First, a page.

Western Force take legal action against ARU over Super Rugby cutback

Paul Rees
The Australian Rugby Union chairman, Cameron Clyne, left, said that ‘funding provided by the ARU to offset Super Rugby losses has limited our capacity to invest in our grassroots’. Photograph: Rick Rycroft/AP

Western Force are taking legal action against the Australia Rugby Union ahead of a decision on whether they or the Melbourne Rebels will be cut from Super Rugby next season.

Sanzaar, the tournament’s governing body, is reducing the number of teams in Super Rugby from 18 to 15 and the ARU, which this week announced a profit for a year but has to make cuts ahead of an expected shortfall in the World Cup year of 2019, has agreed to lose one of its five sides.

It decided that one of the Force, the Rebels or the Brumbies would be cut, ruling out the latter after an analysis of factors such as performance on the field and sustainability off it. The ARU wants to make the decision quickly and is meeting officials from the two clubs, both based in traditional rugby union outposts in the country, this month to assess their financial positions.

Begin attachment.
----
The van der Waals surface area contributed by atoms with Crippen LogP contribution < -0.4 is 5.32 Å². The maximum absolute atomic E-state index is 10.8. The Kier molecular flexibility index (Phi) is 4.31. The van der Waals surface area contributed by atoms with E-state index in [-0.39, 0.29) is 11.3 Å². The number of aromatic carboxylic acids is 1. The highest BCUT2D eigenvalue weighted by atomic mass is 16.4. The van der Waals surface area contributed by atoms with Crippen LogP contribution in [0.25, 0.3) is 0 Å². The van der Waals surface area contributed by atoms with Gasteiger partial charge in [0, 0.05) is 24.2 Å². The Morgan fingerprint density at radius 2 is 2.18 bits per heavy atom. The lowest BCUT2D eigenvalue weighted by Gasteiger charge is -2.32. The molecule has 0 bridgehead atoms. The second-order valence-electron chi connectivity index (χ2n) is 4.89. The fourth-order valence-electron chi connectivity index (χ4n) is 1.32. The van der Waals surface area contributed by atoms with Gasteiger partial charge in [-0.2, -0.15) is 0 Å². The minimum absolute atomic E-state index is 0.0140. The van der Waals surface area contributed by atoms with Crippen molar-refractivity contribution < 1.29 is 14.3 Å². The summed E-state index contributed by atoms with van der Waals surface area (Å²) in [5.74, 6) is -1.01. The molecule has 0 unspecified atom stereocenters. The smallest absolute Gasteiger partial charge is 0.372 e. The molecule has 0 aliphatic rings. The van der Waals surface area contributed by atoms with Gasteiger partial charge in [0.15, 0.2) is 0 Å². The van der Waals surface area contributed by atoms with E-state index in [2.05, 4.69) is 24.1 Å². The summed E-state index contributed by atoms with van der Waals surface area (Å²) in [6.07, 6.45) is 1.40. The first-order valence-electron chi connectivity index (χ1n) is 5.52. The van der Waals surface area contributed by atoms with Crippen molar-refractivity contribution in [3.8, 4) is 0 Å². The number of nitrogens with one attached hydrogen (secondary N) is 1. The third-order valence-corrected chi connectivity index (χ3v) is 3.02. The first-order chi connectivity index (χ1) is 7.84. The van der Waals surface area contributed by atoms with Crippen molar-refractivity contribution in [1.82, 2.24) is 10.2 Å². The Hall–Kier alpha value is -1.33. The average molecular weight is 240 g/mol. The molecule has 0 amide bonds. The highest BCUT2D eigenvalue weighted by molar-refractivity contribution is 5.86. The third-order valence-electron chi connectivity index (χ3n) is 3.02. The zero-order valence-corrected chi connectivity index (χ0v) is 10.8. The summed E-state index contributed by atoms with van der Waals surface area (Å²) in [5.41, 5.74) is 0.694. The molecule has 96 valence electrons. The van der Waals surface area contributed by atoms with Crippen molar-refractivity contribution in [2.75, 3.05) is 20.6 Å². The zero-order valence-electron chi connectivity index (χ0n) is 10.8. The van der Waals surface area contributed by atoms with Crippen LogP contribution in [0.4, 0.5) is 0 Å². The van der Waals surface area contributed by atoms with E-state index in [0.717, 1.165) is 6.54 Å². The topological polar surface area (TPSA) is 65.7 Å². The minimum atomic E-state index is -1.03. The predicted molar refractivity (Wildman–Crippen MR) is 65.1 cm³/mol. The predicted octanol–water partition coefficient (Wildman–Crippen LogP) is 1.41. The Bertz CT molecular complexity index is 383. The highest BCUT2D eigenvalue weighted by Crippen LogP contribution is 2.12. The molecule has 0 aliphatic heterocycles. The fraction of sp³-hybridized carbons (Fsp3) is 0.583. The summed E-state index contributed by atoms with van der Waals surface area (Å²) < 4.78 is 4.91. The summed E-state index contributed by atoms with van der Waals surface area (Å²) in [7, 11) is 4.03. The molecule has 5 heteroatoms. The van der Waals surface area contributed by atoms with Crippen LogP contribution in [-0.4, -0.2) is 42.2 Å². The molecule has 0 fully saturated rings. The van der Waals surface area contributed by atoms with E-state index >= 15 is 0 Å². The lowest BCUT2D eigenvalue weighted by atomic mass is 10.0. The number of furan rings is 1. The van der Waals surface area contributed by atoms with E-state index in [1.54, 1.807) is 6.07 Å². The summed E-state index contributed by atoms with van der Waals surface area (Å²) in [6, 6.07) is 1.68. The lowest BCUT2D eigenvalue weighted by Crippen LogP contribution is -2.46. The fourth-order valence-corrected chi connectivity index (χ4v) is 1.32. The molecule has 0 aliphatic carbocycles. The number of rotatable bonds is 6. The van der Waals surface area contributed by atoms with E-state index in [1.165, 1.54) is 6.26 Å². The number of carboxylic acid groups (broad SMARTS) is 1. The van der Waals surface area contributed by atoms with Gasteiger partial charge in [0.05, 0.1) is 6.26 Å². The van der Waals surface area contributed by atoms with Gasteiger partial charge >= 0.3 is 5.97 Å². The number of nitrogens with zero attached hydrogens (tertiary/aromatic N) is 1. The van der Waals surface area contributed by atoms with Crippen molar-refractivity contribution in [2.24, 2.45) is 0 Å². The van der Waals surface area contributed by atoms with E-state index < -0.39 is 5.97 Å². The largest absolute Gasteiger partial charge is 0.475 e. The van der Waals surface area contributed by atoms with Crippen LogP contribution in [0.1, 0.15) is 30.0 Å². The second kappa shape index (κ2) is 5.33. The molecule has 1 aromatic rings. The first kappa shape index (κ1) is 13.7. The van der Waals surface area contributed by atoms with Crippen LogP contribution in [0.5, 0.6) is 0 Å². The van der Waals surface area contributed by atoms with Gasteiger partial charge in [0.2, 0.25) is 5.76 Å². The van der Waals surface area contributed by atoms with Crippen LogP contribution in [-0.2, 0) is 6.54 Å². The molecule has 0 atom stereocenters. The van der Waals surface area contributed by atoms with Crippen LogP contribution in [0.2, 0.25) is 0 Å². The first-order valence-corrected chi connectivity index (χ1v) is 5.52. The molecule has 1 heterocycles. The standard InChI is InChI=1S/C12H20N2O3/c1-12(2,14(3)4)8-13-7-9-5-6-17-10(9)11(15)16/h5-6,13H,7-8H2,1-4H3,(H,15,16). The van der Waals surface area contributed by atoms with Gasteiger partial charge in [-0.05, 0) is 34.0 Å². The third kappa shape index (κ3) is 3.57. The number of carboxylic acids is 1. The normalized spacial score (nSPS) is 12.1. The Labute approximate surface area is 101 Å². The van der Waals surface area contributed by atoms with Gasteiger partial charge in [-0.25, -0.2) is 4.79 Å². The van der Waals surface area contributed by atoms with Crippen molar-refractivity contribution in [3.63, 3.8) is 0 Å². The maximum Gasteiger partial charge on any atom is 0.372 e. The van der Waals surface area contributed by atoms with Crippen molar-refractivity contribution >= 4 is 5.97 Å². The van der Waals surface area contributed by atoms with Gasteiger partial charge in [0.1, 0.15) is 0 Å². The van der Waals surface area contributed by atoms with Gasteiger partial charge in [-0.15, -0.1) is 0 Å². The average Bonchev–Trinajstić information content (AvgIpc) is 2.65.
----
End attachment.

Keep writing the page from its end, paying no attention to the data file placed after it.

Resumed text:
“Super Rugby has placed an increasingly heavy burden on the ARU business in recent years and the acceleration of revenue declines in our businesses has placed the game under extreme financial pressure,” the ARU chairman, Cameron Clyne, said. “The additional funding provided by the ARU to offset Super Rugby losses has severely limited our capacity to invest further in our grassroots and high performance areas such as player and coach development. Since we expanded to five teams in 2010, the economy we operate under globally has changed dramatically.”

While the Rebels pointed out their frustration at the toll the speculation had taken and their disappointment at the way the ARU had handled the matter, the Force went on the offensive.

“The RugbyWA (Western Australia) board had an unsatisfactory meeting with ARU management representatives today that highlighted that the terms of the assessment and process being used to evaluate ourselves and the Rebels were inconsistent and inequitable,” said the Force in a statement.

“Discussions also failed to address the responsibilities that exist in the Alliance Agreement between RugbyWA and the ARU and we felt in order to protect our position it was necessary to issue legal proceedings to protect our rights under the agreement while we develop the best possible business case to take to the ARU.”

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